In our book, Moving On: A Practical Guide to Downsizing the Family Home, we talk about how, when it comes to downsizing, the world seems to be divided, more or less, into two main categories of people—Keepers and Throwers.
My brother, who died two months ago, was emphatically a Keeper.
Was he a hoarder? Certainly he exhibited some of the traits connected with hoarding, and certainly he kept a great many things that it made no sense to keep. I know this because after his death I spent considerable time helping my sister and brother-in-law empty out the very large storage locker into which he had loaded many of his possessions several years ago, when his illness (cancer) forced him to move out of his apartment and into assisted living.
There was a lot of junk in there, things that just simply needed to be thrown away or recycled, and never should have been kept in the first place. Through the years of his slow demise, my sister tried—gently—to help him see this, and offered to help him do it, but he was intransigent on the subject. She—bless her heart—did not push him beyond the point of his tolerance. She could see that he had too many problems, and didn’t need one more.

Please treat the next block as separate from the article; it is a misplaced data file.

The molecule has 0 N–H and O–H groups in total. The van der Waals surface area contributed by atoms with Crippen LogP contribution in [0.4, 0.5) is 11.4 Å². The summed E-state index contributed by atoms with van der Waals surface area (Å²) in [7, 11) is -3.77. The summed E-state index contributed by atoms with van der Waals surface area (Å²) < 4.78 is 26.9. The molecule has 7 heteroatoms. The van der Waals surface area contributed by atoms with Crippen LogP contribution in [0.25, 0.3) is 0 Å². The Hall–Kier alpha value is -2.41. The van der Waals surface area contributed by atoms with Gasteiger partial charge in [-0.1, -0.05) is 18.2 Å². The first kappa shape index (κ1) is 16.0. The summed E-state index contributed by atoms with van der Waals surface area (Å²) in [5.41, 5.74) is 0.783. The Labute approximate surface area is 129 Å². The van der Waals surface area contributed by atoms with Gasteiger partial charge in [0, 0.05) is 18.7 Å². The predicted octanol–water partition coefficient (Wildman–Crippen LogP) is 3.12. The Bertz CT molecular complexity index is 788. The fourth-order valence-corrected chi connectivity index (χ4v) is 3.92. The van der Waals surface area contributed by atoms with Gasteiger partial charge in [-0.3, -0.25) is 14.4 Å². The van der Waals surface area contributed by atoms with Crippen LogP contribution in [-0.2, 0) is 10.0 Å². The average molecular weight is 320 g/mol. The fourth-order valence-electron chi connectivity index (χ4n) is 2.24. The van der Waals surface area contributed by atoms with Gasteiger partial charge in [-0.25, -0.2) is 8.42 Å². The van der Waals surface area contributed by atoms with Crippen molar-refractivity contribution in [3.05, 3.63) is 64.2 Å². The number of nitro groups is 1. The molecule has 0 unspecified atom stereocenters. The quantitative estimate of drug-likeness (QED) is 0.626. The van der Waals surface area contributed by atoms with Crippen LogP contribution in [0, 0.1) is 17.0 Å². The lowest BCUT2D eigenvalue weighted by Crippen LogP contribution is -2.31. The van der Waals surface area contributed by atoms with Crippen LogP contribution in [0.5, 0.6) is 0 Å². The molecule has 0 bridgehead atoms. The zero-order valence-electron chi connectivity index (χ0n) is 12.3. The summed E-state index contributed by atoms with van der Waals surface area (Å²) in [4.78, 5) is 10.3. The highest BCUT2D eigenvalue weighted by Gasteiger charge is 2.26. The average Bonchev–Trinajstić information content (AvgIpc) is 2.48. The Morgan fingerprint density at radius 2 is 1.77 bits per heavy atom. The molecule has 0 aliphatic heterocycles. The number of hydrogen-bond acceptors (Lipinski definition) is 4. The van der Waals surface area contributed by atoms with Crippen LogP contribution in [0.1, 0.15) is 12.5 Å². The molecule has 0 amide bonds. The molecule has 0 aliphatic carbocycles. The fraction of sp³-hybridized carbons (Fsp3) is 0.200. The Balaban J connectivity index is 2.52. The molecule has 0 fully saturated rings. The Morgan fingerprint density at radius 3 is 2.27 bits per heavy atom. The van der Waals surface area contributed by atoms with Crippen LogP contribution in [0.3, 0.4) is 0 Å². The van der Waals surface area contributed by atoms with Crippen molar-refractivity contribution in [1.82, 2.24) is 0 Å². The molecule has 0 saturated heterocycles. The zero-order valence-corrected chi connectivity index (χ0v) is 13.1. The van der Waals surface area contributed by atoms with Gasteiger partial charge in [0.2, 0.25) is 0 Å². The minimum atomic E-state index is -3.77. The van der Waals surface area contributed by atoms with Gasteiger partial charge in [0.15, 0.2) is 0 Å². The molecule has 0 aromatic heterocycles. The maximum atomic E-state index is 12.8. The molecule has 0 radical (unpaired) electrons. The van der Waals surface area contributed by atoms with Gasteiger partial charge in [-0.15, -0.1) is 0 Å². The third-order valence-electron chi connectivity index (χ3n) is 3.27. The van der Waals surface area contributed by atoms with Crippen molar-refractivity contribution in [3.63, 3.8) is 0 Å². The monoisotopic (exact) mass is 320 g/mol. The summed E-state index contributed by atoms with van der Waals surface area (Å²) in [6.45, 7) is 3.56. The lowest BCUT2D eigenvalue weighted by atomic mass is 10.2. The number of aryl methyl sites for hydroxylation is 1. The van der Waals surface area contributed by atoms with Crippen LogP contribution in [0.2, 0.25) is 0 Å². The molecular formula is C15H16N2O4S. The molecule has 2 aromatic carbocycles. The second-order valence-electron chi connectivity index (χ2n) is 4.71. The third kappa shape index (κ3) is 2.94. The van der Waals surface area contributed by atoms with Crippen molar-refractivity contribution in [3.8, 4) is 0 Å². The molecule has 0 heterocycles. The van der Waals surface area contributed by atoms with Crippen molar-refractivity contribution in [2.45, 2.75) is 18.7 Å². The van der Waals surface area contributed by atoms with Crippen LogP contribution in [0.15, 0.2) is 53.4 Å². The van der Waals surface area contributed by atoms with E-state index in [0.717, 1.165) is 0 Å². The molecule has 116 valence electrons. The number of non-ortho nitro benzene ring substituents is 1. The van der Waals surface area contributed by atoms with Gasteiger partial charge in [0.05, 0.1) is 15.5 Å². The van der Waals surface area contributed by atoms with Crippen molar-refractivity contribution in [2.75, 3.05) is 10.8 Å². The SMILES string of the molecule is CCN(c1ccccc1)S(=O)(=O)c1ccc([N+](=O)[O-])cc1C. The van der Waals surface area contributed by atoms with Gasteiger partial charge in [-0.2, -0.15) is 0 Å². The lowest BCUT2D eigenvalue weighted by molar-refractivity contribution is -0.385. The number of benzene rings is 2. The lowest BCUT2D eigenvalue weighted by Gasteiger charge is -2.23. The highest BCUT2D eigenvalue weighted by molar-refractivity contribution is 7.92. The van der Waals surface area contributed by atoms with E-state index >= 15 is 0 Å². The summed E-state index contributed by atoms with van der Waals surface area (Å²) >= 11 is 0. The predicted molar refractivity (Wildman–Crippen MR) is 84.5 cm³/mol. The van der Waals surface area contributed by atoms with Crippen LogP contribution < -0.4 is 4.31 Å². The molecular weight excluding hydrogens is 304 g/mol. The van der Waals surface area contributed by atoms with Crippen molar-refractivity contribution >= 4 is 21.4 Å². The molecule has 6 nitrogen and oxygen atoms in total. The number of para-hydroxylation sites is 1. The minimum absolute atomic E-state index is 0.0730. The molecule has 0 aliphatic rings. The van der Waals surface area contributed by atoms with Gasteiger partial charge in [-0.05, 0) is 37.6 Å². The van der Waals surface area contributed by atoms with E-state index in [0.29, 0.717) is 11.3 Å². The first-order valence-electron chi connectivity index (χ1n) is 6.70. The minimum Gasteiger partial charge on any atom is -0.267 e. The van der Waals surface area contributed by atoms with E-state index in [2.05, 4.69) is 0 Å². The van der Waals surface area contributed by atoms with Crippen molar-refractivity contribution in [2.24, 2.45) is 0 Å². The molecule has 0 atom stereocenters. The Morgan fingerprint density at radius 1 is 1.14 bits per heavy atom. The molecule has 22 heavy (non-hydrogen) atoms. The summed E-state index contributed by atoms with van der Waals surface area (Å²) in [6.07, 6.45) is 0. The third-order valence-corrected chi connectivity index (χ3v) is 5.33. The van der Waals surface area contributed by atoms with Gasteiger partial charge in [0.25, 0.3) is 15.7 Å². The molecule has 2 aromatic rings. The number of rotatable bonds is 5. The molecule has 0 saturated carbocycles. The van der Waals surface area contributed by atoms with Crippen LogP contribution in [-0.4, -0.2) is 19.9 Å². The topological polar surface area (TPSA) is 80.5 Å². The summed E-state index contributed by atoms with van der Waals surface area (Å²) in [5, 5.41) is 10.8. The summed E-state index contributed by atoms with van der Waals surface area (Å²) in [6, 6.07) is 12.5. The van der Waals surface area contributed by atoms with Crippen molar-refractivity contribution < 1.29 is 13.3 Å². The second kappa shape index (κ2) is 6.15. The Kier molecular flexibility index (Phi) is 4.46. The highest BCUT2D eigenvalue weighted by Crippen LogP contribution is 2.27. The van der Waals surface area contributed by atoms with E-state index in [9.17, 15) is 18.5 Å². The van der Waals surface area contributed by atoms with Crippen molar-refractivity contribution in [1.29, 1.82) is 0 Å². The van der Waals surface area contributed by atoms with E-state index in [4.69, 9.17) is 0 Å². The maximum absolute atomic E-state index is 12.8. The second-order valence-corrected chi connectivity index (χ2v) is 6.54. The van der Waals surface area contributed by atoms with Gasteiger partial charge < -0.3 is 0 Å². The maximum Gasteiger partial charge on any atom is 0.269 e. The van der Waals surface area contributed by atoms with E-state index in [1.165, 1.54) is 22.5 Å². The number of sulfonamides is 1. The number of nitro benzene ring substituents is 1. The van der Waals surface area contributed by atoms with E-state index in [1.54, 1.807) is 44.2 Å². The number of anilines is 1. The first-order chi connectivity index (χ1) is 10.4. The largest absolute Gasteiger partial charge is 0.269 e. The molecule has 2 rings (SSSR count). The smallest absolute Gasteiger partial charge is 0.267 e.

That meant that the task would be left to us. She knew that, and she accepted the burden. I live far away and wasn’t able to help with the bulk of it. But I went there after he died to help as much as I could, for as long as I could. Though my sister is more of a Thrower than I am, we worked well together, and the process of cleaning out that storage unit was strangely therapeutic, I think for both of us, in a way that is hard to explain. Certainly we both felt close to my brother and to each other while we were doing it. I know I felt that we were helping him in a way that he needed help, and that he would have appreciated.
Many people feel resentful of the Keepers in their lives, especially when the Keepers leave behind storage lockers (and houses) full of stuff for their survivors to go through. I do understand their resentment, and I suppose it is pretty well justified. But, though it was a tedious, dreadful, and very sad task going through all the things my brother had left behind, I have to say I didn’t feel an ounce of resentment.
For one thing, though not as far along on the continuum as my brother was, I am a Keeper too. (So were my mother, and to a lesser degree my father, and many other members of my family. It runs in the family.) So I’m not inclined to cast stones in that direction.
For another thing, I came to understand even better than I already had, as I read through some of the notebooks my brother had left behind, that people who can’t get rid of things really can’t do it, for some reason, or more precisely, reasons—psychological, emotional, maybe even physiological/biochemical. Not without just the right kind of help, anyway, and sometimes not at all. The process is so incredibly difficult and confusing for them that it may as well be impossible. It is also so deeply upsetting that they would rather bear the scorn of others and risk all kinds of social, emotional, and sometimes even legal consequences, than do what everyone knows needs to be done. People who are challenged in this way need understanding, help, and compassion–not criticism or ridicule.